Credit card interest rates rise to 15.05 percent
|CreditCards.com's Weekly Rate Report|
|Avg. APR||Last week||6 months ago|
|Methodology: The national average credit card APR is comprised of 100 of the most popular credit cards in the country, including cards from dozens of leading U.S. issuers and representing every card category listed above. Introductory, or teaser, rates are not included in the calculation.|
|Updated: Nov. 6, 2013|
Interest rates on new credit card offers rose to 15.05 percent this week, according to the CreditCards.com Weekly Credit Card Rate Report.
Barclays spurred this week's rate change by increasing the APR on the Wyndham Rewards Visa Signature card. Applicants who access the card online are now offered an APR range of 15.24 percent to 19.99 percent. Previously, some applicants were offered an APR as low as 13.24 percent.The sporting goods store Cabela's also adjusted card APRs this week. Cabela's lowered the minimum available APR for nonstore purchases from 15.17 percent to 15.16 percent.
American Express and Chase were active this week as well. Chase reinstated the 15-month, 0 percent APR offer on the Chase Freedom card after briefly eliminating it. American Express modified the introductory offer period for the Blue for Business card. Its cardholders now have nine months to make interest-free purchases.
Credit card issuers have had a hard time this year encouraging new and current cardholders to spend.
Average bank card balances, for example, hardly budged in the third quarter of 2013, compared to the same time last year, according to new research from the credit agency Equifax.
In 13 of the 25 largest metropolitan areas in the U.S., card debt rose by less than 1 percent in the past year. It six metro areas, card debt declined.
Metro regions that saw significant drops in card debt include Detroit, Chicago and Phoenix.
Experts often point to declining credit card debt as a sign that cardholders are worried about their finances and, as a result, cut back on spending or repay their balances in full.
Some metro areas, particularly those with significantly improved local economies, fared better, according to Equifax. For example, credit card debt rose by nearly 2 percent in the Washington-Baltimore metro region and by nearly 3 percent in Houston and its surrounding cities.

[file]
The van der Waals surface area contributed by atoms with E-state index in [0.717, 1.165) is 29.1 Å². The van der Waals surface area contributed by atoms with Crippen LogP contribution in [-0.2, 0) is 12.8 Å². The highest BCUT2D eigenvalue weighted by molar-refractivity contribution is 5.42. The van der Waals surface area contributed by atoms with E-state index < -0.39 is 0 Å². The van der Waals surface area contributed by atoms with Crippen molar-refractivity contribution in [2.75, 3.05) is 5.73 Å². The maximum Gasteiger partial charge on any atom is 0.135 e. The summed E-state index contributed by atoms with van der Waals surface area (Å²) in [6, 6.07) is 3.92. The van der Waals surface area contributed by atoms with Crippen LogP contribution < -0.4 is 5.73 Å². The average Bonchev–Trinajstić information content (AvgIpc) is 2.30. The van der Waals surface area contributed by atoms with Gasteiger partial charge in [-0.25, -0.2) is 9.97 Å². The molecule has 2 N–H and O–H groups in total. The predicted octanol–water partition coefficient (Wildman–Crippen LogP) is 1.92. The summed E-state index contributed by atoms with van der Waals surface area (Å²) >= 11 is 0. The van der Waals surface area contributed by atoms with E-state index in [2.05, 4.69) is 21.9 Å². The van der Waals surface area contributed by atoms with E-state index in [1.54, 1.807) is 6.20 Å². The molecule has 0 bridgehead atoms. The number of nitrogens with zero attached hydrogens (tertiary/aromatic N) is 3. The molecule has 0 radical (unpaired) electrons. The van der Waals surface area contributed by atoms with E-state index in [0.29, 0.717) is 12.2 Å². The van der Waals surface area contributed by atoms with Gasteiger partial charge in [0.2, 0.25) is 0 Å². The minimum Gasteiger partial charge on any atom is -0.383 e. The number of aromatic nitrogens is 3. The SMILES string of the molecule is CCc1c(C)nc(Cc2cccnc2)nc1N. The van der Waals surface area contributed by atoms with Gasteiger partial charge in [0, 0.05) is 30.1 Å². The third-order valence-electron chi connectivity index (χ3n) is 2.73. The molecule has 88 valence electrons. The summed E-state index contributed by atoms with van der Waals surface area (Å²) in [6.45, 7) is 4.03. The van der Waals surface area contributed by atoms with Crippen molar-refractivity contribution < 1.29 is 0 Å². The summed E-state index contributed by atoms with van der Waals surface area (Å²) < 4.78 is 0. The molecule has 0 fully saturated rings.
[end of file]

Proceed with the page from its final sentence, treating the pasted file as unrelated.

Residents in the Miami-Fort Lauderdale metro region, in Dallas-Fort Worth and in San Diego also increased their average debt loads by more than 1 percent, according to Equifax.
Analysts often pay close attention to regions that are increasing their average debt loads, since it could mean that residents in those areas are feeling more economically confident -- and thus willing to take the chance on higher credit card balances.
Still, a large number of U.S. cardholders are still cautious about how much debt they're willing to carry and are limiting the amounts they charge.
Retail cards see pop in usage
Retailer credit cards, however, are seeing a bigger uptick in debt than mainstream card issuers.
According to data released Nov. 5 by Equifax, card balances on cards issued by retail store brands grew by more than 7 percent in the third quarter of 2013, compared to the same time last year. Card balances nationwide grew by just 0.37 percent last quarter.
General-purpose bank cards in metro areas such as Phoenix and Detroit saw significant declines in balances, but balances on store cards in those regions grew. For example, in the Phoenix-Mesa metro region, retail card balances swelled by 7.67 percent in the third quarter. In the Detroit-Ann Arbor-Flint metro area, debt on store cards grew by 6.28 percent.
Analysts say that part of the reason why retail card balances have grown at a faster pace than bank cards may be because frugal consumers are taking advantage of store card deals that often lower the cost of a purchase.
"Consumers may be opting for retail credit cards because of the promotions, discounts and other perks they get at the register," said Equifax's Trey Loughran in a press release.
"Other consumers are likely compartmentalizing their purchases," he added, by "opening retail accounts to pay for larger purchases over time and using their bank cards for everyday purchases like gas and groceries to be paid in full each month."
Consumers with lower credit scores -- many of whom live in economically depressed regions -- also have an easier time gaining access to store credit, says Loughran, and that, too, may partially account for the steeper rise in debt.
"Retail card issuers are continuing to extend credit to near-prime borrowers, making store credit a viable option for consumers with lower scores who may have difficulty opening a bank card," said Loughran in the release.
Some traditional bank card issuers are slowly loosening their credit standards for select applicants, according to research released Nov. 4 by the Federal Reserve. However, it's still not easy for consumers with blemished credit to qualify for a new card with favorable terms.
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